A pullback, right on schedule

●Not your imagination: The recent stock rally has been exceptional

●Recent pullbacks have been in line with the market’s historical patterns


Let’s go out on a limb here: The S&P 500’s recent rally, which as of yesterday had peaked last Friday (January 18), has been really big.

Since “really big” is a little on the vague side, let’s hang a few concrete stats on the latest leg of the upswing:

1. The SPX’s 11-day close-to-close gain from January 3 to January 18 was 9.1%—that’s 35 times the size of the average 11-day move (0.26%) over the past 50 years.

2. There have been only 89 other 11-day moves this big (or larger) over the past 50 years.

3. The most recent 11-day move of this magnitude was the 10.4% gain from December 24 to January 10. Before that, you have to go back to October 2011 to find one this big.

Now let’s climb out on another limb: A market that goes up really far, really fast, is bound to retrace a few of its steps, even if it eventually moves higher.

S&P 500 (SPX), 12/14/18–1/23/19. S&P 500 (SPX) price chart. Rallies and pullbacks, by the numbers.

Source: Power E*TRADE

Conveniently, the chart above appears to support our modest hypothesis, as it shows the SPX pulled back for two days after the January 10 high, and yesterday made a lower low after closing down on Tuesday.

Of course, two examples don’t exactly represent a preponderance of evidence, so let’s look at what the SPX has done, on average, after those 89 other 9.1%-or-larger 11-day gains. Here’s the bottom line:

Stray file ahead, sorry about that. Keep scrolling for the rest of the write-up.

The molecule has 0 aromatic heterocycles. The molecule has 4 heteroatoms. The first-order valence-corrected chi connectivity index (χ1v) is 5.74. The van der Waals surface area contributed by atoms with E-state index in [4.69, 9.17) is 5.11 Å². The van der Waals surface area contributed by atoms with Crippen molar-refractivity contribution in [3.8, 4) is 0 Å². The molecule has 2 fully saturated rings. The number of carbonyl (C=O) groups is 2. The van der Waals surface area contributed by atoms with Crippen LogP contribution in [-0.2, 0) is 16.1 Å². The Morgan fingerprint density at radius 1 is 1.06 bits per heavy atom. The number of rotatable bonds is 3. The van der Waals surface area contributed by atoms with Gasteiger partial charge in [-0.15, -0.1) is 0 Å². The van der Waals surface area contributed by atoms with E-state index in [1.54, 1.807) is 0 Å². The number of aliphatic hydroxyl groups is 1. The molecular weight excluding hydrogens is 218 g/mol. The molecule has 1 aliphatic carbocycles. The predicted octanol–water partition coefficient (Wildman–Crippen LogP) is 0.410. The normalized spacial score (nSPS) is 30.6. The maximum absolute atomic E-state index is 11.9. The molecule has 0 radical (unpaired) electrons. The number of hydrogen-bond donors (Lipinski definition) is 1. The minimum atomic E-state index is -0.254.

The SPX was down the day after these large rallies 60% of the time, and down two days after them 52% of the time.

The SPX’s median return after four days was -0.12%, and the index was lower 52% of the time. By comparison, the SPX was usually higher (55% of the time) after any given four-day period over the past 50 years.

At day 5, the SPX began outperforming its average historical return. After 10 days, the index had, on average, gained almost six times as much (1.33%) as its average 10-day return (0.24%).

In short, the SPX has had better-than-average odds of experiencing a pullback—lasting roughly one to four days—after experiencing gains like the ones we’ve seen recently. After that, it began accelerating to the upside.

It’s critical to remember that historical performance stats such as these are mashups of a wide range of individual results—each instance is unique. Traders are likely to factor in the market’s current situation, along with the historical performance characteristics. In this case, for example, they may consider several outcomes, ranging from the possibility that the pullback could turn into something larger, to it adhering to the shorter end (e.g., a couple of days) of the spectrum.

S&P 500 (SPX), 9/7/18–1/23/19. S&P 500 (SPX) price chart. Possible support levels.

Source: Power E*TRADE

Between these two extremes are other possibilities, such as the SPX pulling back to the zone bounded by two of its December 28 and January 10 swing highs, the latter also being the lower boundary of the October–December trading range, as shown in the chart above.

But once you have an idea about what the market “should” do, it makes it easier to adjust when it strays from its expected path.

Market Mover Update: Options open interest in utility stock Evergy (EVRG) was more than six times its average rate yesterday; the stock traded within Tuesday’s range. Constellation Brands (STZ) will start today’s trading coming off of a 10-day closing high.

Today’s numbers (all times ET): ECB Announcement (7:45 a.m.), Leading Indicators (10 a.m.), EIA Natural Gas Report (10:30 a.m.), EIA Petroleum Status Report (11 a.m.).

Today’s earnings include: American Airlines (AAL), Bristol-Myers (BMY), JetBlue Airways (JBLU), Southwest Air (LUV), Textron (TXT), Union Pacific (UNP), Alaska Air (ALK), Intel (INTC), Norfolk Southern (NSC).


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